Until recently the standard edition of the Inquiry and the Essays has been the sixth edition of William Hamilton (ed.), Edinburgh: Maclachlan and Stewart, 1863. A new critical edition of these titles, plus correspondence and other important material, is being brought out by Edinburgh University Press as The Edinburgh Edition of Thomas Reid. An accessible selection from Hamilton's 6th ed. is Thomas Reid's Inquiry and Essays, ed. Ronald Beanblossom and Keith Lehrer, Indianapolis, In: Hackett, 1983.


  1. ^ Selections from the Scottish Philosophy of Common Sense, ed. by G. A. Johnston (1915), essays by Thomas Reid, Adam Ferguson, James Beattie, and Dugald Stewart (online version).
  2. ^ a b c Rebecca Copenhaver, Todd Buras (eds.), Thomas Reid on Mind, Knowledge, and Value, Oxford University Press, 2015, p. 214.
  3. ^ Fumerton, Richard (21 February 2000). "Foundationalist Theories of Epistemic Justification". Stanford Encyclopedia of Philosophy. Retrieved 19 August 2018.
  4. ^ Patrick Rysiew, New Essays on Thomas Reid, Routledge, 2017, p. 18.
  5. ^ M. T. Dalgarno, E. H. Matthews (eds.), The Philosophy of Thomas Reid, Springer, 2012, p. 195.
  6. ^ See Craig G. Bartholomew and Michael W. Goheen, Christian Philosophy page 138 (Baker Academic, 2013).
  7. ^ Biographical Index of Former Fellows of the Royal Society of Edinburgh 1783–2002 (PDF). The Royal Society of Edinburgh. July 2006. ISBN 0 902 198 84 X.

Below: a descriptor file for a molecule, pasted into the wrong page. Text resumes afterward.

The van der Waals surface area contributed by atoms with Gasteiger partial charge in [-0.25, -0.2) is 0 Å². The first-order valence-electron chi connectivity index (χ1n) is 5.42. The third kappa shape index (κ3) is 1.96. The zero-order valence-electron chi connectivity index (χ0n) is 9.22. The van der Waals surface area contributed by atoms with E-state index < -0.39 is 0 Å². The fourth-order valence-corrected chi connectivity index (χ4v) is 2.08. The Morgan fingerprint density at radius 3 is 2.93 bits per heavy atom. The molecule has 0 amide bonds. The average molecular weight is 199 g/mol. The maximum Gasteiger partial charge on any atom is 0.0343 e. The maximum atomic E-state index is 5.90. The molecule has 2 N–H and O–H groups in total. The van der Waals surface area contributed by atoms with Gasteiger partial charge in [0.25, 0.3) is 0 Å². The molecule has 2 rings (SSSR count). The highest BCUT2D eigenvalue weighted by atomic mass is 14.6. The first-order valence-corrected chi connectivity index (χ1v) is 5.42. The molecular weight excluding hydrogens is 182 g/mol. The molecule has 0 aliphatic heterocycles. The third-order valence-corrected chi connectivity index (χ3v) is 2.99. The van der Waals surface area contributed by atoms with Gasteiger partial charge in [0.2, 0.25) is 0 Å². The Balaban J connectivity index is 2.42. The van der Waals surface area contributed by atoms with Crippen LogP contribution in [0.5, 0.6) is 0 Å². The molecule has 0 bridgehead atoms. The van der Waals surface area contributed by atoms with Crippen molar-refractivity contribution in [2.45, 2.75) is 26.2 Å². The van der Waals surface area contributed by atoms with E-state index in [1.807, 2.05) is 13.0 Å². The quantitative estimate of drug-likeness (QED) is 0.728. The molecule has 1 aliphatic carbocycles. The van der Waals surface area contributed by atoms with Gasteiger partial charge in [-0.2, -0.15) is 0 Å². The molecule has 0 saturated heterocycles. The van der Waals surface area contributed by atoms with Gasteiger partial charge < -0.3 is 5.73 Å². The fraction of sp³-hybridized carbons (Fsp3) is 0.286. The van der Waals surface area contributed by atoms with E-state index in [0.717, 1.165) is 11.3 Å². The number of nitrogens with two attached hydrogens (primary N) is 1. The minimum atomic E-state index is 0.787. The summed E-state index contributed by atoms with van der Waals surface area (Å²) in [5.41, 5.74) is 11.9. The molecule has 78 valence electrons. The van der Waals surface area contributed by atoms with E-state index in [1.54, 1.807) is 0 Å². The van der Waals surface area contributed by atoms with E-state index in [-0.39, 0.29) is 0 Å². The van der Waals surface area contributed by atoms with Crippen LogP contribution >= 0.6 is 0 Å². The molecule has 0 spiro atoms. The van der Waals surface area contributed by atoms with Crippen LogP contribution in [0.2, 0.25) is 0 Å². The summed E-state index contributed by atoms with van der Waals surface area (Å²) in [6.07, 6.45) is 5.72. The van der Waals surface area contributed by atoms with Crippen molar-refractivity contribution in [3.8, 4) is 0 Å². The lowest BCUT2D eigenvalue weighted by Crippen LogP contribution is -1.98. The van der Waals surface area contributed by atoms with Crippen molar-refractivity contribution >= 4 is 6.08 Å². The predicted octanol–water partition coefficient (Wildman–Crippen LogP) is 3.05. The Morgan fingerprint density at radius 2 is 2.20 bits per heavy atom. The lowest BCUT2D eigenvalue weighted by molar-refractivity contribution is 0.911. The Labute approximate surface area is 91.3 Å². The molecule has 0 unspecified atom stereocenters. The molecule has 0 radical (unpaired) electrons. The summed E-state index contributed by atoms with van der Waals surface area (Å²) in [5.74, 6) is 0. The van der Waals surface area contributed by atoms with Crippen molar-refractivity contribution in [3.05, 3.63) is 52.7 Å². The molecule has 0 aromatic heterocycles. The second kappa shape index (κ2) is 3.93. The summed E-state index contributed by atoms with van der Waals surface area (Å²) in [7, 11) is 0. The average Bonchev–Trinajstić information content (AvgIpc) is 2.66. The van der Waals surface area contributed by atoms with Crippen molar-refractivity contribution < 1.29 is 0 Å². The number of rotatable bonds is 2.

8. ^ See H. Lewis Ulman, The Minutes of the Aberdeen Philosophical Society 1758-1773 (Aberdeen University Press for Aberdeen University Studies Committee, 1990).
  9. ^ Thomas Reid. Metaphysics Research Lab, Stanford University. 2016.
  10. ^ See Craig G. Bartholomew and Michael W. Goheen, Christian Philosophy page 138 (Baker Academic, 2013).
  11. ^ Thomas Reid. An Inquiry into the Human Mind on the Principles of Common Sense. Ed. Derek R Brookes. Edinburgh: Edinburgh University Press, 1997. p. 255
  12. ^ Thomas Reid. An Inquiry into the Human Mind on the Principles of Common Sense. Ed. Derek R Brookes. Edinburgh: Edinburgh University Press, 1997
  13. ^ Thomas Reid. An Inquiry into the Human Mind on the Principles of Common Sense. Ed. Derek R Brookes. Edinburgh: Edinburgh University Press, 1997
  14. ^ Thomas Reid. An Inquiry into the Human Mind on the Principles of Common Sense. Ed. Derek R Brookes. Edinburgh: Edinburgh University Press, 1997